The Register-Herald, Beckley, West Virginia

College Sports

August 8, 2011

Middle important to Mountaineers’ defense

Last year, with a wealth of returning players, West Virginia defensive coordinator Jeff Casteel had little trouble turning the Mountaineers’ defense into one of the nation’s best.

This year, he must replace seven players from that stellar defensive unit.

So he knows what he needs to retool the defense.

“Everything,” Casteel said. “We’re replacing seven guys. We have Bruce Irvin and Julian Miller back.

“Bruce needs to get working on things he needs to do to become an every-down player. Nothing has changed with that.

“We had to replace two of the three safeties and two of the three linebackers and one of the corners. We have to try and find some guys inside where Chris (Neild) was. We have to find some people who can step in and make us successful over the course of 12 games. I’m sure we’re going to find them over the next nine practices.”

It’s a must, especially replacing Neild, now with the Minnesota Vikings. Neild was so tough up the middle he often commanded double-teams, freeing up teammates to make plays.

“We’re trying to plug guys in there,” Casteel said. “Our nose guard has to demand a double team.”

It’s a key position, which could be filled by veterans like Jorge Wright, who got into some off-the-field trouble and was suspended indefinitely but is trying to work his way back or Josh Taylor. Or a newcomer like Shaq Rowell, a transfer from Iowa Western Community College.

Either way, Casteel feels he has adequate replacement.

“They haven’t had as many reps and as much attention but it’s their turn to step up,” Casteel said. “Nobody heard of Chris Neild until he started playing. Coach Kirelawich is a guy who knows what he’s doing. He’s been doing it for 30 years. It just doesn’t happen overnight, unfortunately. I think we have some guys who can do the job.”

He said it is too early to evaluate a player like Rowell, a 6-foot-4, 308-pound beast.

“He is a great kid, a big kid and strong, and he is a good football player,” Casteel said. “He has got to learn to use his hands and all the things a new guy has to learn. It’s not fair to evaluate a guy, especially a nose guard in shorts. It’s going to be tough. We’re going to find out a little bit more about those guys as we move forward in practice and put pads on them. He runs well and he’s in shape. He has a great attitude. He has all the things you are looking for. We are just going to have to watch him play and teach him.”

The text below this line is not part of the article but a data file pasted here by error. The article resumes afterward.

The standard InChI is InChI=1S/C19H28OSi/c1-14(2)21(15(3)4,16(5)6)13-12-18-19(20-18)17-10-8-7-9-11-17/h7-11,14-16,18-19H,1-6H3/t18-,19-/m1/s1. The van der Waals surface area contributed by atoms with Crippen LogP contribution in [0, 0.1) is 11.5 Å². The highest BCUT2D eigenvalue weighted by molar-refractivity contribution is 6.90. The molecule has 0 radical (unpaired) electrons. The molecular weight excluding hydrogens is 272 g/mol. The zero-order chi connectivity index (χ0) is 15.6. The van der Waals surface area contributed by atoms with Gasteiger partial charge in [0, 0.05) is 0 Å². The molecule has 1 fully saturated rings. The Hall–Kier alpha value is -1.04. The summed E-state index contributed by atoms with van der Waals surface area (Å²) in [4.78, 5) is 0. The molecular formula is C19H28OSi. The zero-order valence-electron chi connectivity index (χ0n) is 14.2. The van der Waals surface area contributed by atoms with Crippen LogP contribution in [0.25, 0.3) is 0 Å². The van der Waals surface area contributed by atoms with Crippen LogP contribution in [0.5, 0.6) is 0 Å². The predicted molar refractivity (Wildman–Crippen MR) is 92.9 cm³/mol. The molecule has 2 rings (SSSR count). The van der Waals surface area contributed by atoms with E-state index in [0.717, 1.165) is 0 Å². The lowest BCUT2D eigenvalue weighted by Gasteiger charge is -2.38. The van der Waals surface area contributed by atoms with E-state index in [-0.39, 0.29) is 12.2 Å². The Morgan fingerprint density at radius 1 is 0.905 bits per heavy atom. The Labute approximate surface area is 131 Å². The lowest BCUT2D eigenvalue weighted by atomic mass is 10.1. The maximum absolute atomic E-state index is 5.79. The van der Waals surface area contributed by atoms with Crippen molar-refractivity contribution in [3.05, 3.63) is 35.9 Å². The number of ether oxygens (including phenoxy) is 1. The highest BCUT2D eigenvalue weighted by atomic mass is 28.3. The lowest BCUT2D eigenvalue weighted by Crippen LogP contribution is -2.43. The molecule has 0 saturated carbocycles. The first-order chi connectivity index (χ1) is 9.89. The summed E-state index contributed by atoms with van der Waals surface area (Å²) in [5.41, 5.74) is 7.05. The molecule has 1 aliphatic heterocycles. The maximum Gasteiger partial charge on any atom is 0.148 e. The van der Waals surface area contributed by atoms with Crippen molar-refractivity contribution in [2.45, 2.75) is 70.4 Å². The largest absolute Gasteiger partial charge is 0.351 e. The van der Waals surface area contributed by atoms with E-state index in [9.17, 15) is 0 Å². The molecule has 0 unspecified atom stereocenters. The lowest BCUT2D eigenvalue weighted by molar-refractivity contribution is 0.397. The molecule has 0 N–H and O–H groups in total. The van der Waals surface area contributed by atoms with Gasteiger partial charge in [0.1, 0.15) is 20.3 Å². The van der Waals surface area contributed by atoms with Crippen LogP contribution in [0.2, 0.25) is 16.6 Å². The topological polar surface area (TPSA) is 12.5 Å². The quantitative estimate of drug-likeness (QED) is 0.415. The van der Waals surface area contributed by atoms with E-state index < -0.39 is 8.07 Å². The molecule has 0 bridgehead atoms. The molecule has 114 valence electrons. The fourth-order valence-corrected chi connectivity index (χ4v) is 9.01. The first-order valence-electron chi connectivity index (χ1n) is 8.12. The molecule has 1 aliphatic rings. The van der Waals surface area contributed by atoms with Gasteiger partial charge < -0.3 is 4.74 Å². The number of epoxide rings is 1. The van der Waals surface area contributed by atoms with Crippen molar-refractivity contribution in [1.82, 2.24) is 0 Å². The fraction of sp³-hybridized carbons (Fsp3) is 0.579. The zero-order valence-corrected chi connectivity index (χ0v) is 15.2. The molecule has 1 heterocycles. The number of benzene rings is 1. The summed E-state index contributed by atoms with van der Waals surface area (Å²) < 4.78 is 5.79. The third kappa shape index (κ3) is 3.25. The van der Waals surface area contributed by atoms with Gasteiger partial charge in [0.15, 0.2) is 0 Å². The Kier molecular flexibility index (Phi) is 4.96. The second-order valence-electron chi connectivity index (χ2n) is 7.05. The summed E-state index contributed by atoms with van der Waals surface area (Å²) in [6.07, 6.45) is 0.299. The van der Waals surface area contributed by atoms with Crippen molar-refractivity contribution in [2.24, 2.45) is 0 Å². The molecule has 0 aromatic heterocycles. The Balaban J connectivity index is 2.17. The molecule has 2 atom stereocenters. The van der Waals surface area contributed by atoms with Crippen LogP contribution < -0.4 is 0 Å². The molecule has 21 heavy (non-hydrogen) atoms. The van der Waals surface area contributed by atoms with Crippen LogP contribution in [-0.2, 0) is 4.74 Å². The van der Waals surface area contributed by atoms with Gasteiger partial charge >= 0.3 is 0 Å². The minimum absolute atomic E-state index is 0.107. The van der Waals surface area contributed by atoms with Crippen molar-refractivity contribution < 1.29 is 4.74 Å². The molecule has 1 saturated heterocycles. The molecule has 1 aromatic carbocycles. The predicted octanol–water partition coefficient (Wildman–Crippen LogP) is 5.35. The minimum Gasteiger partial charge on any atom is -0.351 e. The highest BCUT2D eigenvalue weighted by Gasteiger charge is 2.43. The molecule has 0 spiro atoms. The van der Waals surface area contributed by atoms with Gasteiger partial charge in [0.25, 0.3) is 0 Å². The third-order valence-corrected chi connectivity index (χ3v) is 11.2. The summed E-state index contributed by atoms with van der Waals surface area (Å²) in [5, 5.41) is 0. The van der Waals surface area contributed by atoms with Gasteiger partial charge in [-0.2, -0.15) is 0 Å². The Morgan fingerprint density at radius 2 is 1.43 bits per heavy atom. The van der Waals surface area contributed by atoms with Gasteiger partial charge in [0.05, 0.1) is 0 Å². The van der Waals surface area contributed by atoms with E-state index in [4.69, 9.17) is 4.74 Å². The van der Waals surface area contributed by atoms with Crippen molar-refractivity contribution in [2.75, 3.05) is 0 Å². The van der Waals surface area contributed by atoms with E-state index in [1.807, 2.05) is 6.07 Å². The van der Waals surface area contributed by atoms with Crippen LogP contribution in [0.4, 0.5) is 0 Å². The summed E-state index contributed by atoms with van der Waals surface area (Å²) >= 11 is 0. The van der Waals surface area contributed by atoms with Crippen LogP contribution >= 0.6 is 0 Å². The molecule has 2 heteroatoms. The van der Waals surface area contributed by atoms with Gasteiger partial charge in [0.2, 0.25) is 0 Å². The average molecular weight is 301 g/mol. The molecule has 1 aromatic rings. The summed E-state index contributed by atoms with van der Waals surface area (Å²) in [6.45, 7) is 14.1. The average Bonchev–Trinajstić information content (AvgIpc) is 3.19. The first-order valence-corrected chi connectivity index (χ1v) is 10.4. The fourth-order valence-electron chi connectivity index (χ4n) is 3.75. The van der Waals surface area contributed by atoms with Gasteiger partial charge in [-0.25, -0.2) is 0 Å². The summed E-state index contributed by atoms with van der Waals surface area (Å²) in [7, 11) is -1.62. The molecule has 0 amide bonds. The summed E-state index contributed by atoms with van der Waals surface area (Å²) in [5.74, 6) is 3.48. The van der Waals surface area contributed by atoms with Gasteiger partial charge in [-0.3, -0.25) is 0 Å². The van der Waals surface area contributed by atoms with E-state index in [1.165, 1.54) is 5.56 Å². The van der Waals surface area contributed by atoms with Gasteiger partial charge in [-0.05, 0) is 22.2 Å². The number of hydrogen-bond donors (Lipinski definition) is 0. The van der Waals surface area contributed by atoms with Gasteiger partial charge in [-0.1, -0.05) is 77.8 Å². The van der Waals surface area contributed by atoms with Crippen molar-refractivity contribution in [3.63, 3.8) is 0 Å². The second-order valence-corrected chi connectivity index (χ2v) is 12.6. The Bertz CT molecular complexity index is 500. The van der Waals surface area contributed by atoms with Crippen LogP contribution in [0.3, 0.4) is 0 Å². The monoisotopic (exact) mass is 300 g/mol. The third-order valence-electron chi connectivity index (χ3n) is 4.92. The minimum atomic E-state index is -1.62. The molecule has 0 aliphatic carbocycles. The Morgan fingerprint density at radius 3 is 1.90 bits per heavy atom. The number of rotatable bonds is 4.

The leaders, though, are guys who return, and they have talent.

Defensive end Irvin (one of the nation’s leaders in sacks with 14), cornerback Keith Tandy (57 tackles, six interceptions), linebacker Miller (54 tackles, nine sacks) and linebacker Nagee Goode (47 tackles) will be keys to the defense.

“Keith Tandy has really taken that role and he has earned it,” Casteel said. “He is a guy who has got better each year. He and Julian Miller, Bruce Irvin and Najee Goode would probably be the guys who have emerged as the leaders at the point where we are right now. I think it’s going to be important that the guys that are going to be sophomores and juniors step up in some of those roles as well. I don’t think leadership will be a problem.”

Nothing will change, Casteel said.

“We’re going to go as slow as possible so that guys know what’s going on,” the defensive leader said. “It’s the same (process) every year. We’re going to re-teach, even if we had seven coming back. They would probably retain more than some of the younger kids, but we going to install the same way and do the same things with the guys whether they are all back or if they are all brand new.”

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